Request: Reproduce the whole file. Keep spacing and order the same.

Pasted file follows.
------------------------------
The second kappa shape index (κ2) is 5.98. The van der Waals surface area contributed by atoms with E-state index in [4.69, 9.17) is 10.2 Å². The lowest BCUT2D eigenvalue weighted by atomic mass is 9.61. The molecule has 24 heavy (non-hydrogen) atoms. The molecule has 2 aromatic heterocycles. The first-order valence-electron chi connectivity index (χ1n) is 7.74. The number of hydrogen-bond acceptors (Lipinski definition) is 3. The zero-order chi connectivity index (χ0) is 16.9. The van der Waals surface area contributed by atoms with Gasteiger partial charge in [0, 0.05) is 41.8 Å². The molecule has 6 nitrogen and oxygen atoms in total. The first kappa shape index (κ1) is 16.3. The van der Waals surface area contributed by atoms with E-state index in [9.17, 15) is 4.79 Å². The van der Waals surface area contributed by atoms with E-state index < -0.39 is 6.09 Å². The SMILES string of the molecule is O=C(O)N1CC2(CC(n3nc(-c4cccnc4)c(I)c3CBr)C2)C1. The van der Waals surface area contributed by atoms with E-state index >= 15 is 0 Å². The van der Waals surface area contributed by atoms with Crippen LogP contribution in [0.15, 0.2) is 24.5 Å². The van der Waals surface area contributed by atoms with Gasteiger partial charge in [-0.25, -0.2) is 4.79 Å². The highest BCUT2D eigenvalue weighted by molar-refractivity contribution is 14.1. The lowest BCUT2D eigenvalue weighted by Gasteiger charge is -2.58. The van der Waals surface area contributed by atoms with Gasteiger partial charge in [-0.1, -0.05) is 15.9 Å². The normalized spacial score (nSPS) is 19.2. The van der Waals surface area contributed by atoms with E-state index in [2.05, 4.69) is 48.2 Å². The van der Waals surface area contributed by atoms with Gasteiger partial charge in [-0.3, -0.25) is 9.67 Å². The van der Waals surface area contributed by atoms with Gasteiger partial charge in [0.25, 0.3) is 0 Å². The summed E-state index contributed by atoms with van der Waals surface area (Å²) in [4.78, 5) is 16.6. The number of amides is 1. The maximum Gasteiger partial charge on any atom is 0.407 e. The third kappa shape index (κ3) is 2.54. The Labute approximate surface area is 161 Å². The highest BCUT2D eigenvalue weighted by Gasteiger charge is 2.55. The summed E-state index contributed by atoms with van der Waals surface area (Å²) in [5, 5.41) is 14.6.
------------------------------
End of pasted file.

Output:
The second kappa shape index (κ2) is 5.98. The van der Waals surface area contributed by atoms with E-state index in [4.69, 9.17) is 10.2 Å². The lowest BCUT2D eigenvalue weighted by atomic mass is 9.61. The molecule has 24 heavy (non-hydrogen) atoms. The molecule has 2 aromatic heterocycles. The first-order valence-electron chi connectivity index (χ1n) is 7.74. The number of hydrogen-bond acceptors (Lipinski definition) is 3. The zero-order chi connectivity index (χ0) is 16.9. The van der Waals surface area contributed by atoms with Gasteiger partial charge in [0, 0.05) is 41.8 Å². The molecule has 6 nitrogen and oxygen atoms in total. The first kappa shape index (κ1) is 16.3. The van der Waals surface area contributed by atoms with E-state index in [9.17, 15) is 4.79 Å². The van der Waals surface area contributed by atoms with E-state index < -0.39 is 6.09 Å². The SMILES string of the molecule is O=C(O)N1CC2(CC(n3nc(-c4cccnc4)c(I)c3CBr)C2)C1. The van der Waals surface area contributed by atoms with E-state index >= 15 is 0 Å². The van der Waals surface area contributed by atoms with Crippen LogP contribution in [0.15, 0.2) is 24.5 Å². The van der Waals surface area contributed by atoms with Gasteiger partial charge in [-0.25, -0.2) is 4.79 Å². The highest BCUT2D eigenvalue weighted by molar-refractivity contribution is 14.1. The lowest BCUT2D eigenvalue weighted by Gasteiger charge is -2.58. The van der Waals surface area contributed by atoms with Gasteiger partial charge in [-0.1, -0.05) is 15.9 Å². The normalized spacial score (nSPS) is 19.2. The van der Waals surface area contributed by atoms with E-state index in [2.05, 4.69) is 48.2 Å². The van der Waals surface area contributed by atoms with Gasteiger partial charge in [-0.3, -0.25) is 9.67 Å². The van der Waals surface area contributed by atoms with Gasteiger partial charge in [0.25, 0.3) is 0 Å². The summed E-state index contributed by atoms with van der Waals surface area (Å²) in [4.78, 5) is 16.6. The number of amides is 1. The maximum Gasteiger partial charge on any atom is 0.407 e. The third kappa shape index (κ3) is 2.54. The Labute approximate surface area is 161 Å². The highest BCUT2D eigenvalue weighted by Gasteiger charge is 2.55. The summed E-state index contributed by atoms with van der Waals surface area (Å²) in [5, 5.41) is 14.6.